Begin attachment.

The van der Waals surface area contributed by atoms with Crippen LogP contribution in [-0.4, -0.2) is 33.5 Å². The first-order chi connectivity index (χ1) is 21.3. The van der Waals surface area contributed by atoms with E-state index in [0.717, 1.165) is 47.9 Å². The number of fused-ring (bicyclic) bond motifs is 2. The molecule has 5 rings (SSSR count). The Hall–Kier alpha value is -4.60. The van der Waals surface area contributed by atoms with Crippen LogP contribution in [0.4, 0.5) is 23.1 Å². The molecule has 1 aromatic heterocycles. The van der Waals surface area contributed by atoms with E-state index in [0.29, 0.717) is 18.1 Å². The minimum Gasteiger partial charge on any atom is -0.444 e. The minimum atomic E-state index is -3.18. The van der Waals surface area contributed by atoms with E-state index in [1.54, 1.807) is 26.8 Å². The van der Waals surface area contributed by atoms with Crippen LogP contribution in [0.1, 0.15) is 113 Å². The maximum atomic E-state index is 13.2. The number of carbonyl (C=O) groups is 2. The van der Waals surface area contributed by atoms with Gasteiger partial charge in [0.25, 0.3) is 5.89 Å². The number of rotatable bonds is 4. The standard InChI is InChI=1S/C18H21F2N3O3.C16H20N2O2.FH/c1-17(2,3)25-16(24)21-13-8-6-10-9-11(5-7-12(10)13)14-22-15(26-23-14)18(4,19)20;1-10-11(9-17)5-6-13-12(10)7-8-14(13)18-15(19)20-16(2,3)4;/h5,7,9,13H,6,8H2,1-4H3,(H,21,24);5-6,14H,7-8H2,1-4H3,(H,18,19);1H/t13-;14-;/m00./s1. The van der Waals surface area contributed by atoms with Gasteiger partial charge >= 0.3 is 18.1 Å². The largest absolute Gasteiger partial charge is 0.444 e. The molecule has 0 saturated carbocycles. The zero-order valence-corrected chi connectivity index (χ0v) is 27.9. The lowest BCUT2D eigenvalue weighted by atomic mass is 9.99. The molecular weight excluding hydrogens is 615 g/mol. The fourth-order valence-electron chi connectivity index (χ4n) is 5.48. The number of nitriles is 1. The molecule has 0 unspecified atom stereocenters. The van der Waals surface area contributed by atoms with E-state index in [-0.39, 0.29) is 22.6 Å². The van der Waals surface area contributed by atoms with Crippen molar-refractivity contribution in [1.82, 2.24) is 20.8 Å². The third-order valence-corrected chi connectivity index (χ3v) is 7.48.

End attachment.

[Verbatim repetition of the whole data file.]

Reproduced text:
The van der Waals surface area contributed by atoms with Crippen LogP contribution in [-0.4, -0.2) is 33.5 Å². The first-order chi connectivity index (χ1) is 21.3. The van der Waals surface area contributed by atoms with E-state index in [0.717, 1.165) is 47.9 Å². The number of fused-ring (bicyclic) bond motifs is 2. The molecule has 5 rings (SSSR count). The Hall–Kier alpha value is -4.60. The van der Waals surface area contributed by atoms with Crippen LogP contribution in [0.4, 0.5) is 23.1 Å². The molecule has 1 aromatic heterocycles. The van der Waals surface area contributed by atoms with E-state index in [0.29, 0.717) is 18.1 Å². The minimum Gasteiger partial charge on any atom is -0.444 e. The minimum atomic E-state index is -3.18. The van der Waals surface area contributed by atoms with E-state index in [1.54, 1.807) is 26.8 Å². The van der Waals surface area contributed by atoms with Crippen LogP contribution in [0.1, 0.15) is 113 Å². The maximum atomic E-state index is 13.2. The number of carbonyl (C=O) groups is 2. The van der Waals surface area contributed by atoms with Gasteiger partial charge in [0.25, 0.3) is 5.89 Å². The number of rotatable bonds is 4. The standard InChI is InChI=1S/C18H21F2N3O3.C16H20N2O2.FH/c1-17(2,3)25-16(24)21-13-8-6-10-9-11(5-7-12(10)13)14-22-15(26-23-14)18(4,19)20;1-10-11(9-17)5-6-13-12(10)7-8-14(13)18-15(19)20-16(2,3)4;/h5,7,9,13H,6,8H2,1-4H3,(H,21,24);5-6,14H,7-8H2,1-4H3,(H,18,19);1H/t13-;14-;/m00./s1. The van der Waals surface area contributed by atoms with Gasteiger partial charge >= 0.3 is 18.1 Å². The largest absolute Gasteiger partial charge is 0.444 e. The molecule has 0 saturated carbocycles. The zero-order valence-corrected chi connectivity index (χ0v) is 27.9. The lowest BCUT2D eigenvalue weighted by atomic mass is 9.99. The molecular weight excluding hydrogens is 615 g/mol. The fourth-order valence-electron chi connectivity index (χ4n) is 5.48. The number of nitriles is 1. The molecule has 0 unspecified atom stereocenters. The van der Waals surface area contributed by atoms with E-state index in [-0.39, 0.29) is 22.6 Å². The van der Waals surface area contributed by atoms with Crippen molar-refractivity contribution in [1.82, 2.24) is 20.8 Å². The third-order valence-corrected chi connectivity index (χ3v) is 7.48.